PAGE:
'The system is beyond capacity,' Health expert weighs in on status of ICUs
BARRIE, ONT. -- CTV's Craig Momney speaks with infectious disease specialist Dr. Isaac Bogoch about the status of intensive care units across the province.
Craig Momney: COVID patients are being transferred daily out of the GTA to other hospitals, including Barrie and Orillia. How much more can the system take?
Dr. Isaac Bogoch: Well, clearly, the system is beyond capacity when we're certainly sending patients, not just to Barrie and Orillia, but I mean, even much farther, right. Basically, it's an all-hands-on-deck approach in the province.
They've cancelled surgeries, for example, you know, non-essential surgeries across the province to care for an influx of patients with COVID-19. So yeah, I mean, I think to expect to see more of this over the coming weeks because we're are really, unfortunately, filling up the bathtub.
Craig Momney: You mention the cancelling of surgeries. Have you ever seen this before?
Dr. Isaac Bogoch: Well, it did happen during the first wave, and during the second wave, not to the same extent I'd say, but we certainly did have cancellation of, I'm going to call them, I was going to say non-essential surgeries, but that's probably not the right way to frame it. Another way to frame it is scheduled surgeries. They're still important, they're still very, very important surgeries that need to be done, but we have to triage healthcare resources in the province because we have such a tremendous number of people coming into hospital and the ICUs with COVID-19.
We truly need all hands on deck, we need all available resources in the hospital, and we also need all personnel to help out. We saw it before but not to this extent.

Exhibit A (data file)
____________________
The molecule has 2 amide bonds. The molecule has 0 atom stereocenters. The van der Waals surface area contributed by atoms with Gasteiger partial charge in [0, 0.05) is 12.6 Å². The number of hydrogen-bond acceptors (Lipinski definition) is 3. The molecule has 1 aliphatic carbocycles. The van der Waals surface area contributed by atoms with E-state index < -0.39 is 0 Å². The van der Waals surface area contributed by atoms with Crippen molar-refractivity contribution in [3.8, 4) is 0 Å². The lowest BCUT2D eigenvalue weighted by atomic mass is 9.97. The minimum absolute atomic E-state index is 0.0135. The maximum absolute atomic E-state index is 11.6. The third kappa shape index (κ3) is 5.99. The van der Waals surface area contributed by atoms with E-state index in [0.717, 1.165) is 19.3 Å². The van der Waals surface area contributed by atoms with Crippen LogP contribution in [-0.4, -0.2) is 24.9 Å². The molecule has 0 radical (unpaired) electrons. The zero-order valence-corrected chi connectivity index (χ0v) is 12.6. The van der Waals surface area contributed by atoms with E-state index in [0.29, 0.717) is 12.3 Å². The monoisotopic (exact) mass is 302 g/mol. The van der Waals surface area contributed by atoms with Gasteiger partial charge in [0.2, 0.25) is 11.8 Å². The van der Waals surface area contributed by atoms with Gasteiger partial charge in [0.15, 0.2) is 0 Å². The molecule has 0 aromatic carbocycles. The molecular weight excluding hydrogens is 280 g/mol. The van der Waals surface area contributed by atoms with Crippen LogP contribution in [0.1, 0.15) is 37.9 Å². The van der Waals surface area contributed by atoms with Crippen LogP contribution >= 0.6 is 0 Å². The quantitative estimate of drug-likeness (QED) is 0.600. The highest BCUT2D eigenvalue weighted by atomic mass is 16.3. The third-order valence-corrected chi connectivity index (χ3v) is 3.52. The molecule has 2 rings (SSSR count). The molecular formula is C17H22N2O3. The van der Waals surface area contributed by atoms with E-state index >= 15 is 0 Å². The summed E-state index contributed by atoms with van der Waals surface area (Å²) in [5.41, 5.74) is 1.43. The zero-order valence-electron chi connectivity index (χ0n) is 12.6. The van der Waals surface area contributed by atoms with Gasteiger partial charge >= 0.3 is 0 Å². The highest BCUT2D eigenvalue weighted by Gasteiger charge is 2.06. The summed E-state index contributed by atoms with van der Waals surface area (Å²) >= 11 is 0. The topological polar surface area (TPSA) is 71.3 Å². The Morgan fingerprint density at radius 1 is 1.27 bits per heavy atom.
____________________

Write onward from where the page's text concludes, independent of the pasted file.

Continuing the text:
Craig Momney: Who does this impact, and how long will this go on?
Dr. Isaac Bogoch: Well, it impacts anyone and everyone who needs to utilize the health care system right because when the healthcare system is stretched beyond capacity, it's not just for those with COVID-19.
It also has ripple effects for anyone who needs to use the healthcare system in Canada. Everyone's so focused, and all the resources are directed for COVID-19.
Having said that, if people have an emergency, you come to the hospital. The emergency rooms are still open; there's doctors here to look after you, don't delay coming in. We will take care of you. It just means that most of our resources are now being geared for caring for those with COVID-19. So, I think it's an extremely important point for people to know that if they're sick if they need help, COVID-19 or not, our hospitals are open, they don't close, and we are truly here to help anytime, day or night.
Having said that, we're seeing a ton of patients coming in with COVID-19, and of course, most resources are directed towards caring for that population coming in.
Craig Momney: Now we hear this third wave is less deadly, but everywhere we look, we're being told the healthcare systems are being overrun; what does this mean?
Dr. Isaac Bogoch: It just means that they don't function as effectively. I mean, you start to hear about patients being transferred often hundreds of kilometres away for an ICU bed, or you know, adults being admitted to a pediatric intensive care unit, or tents being set up outside hospitals to put patients in or bringing in personnel from other provinces so that we can actually help the hospital system throughout. Those are all unfortunate metrics that the healthcare system is stretched.
Craig Momney: New studies are also coming out detailing this virus is hanging out in the air, and people who are wearing masks and staying distanced are still getting infected. Is inhaling it the main way it's being transmitted?
Dr. Isaac Bogoch: I think it's fair to say that we know that that's been the case for a while and that touching surfaces and then touching your eyes, nose, or mouth is probable and extremely uncommon, maybe not zero per cent, but an extremely uncommon mechanism of transmitting the virus.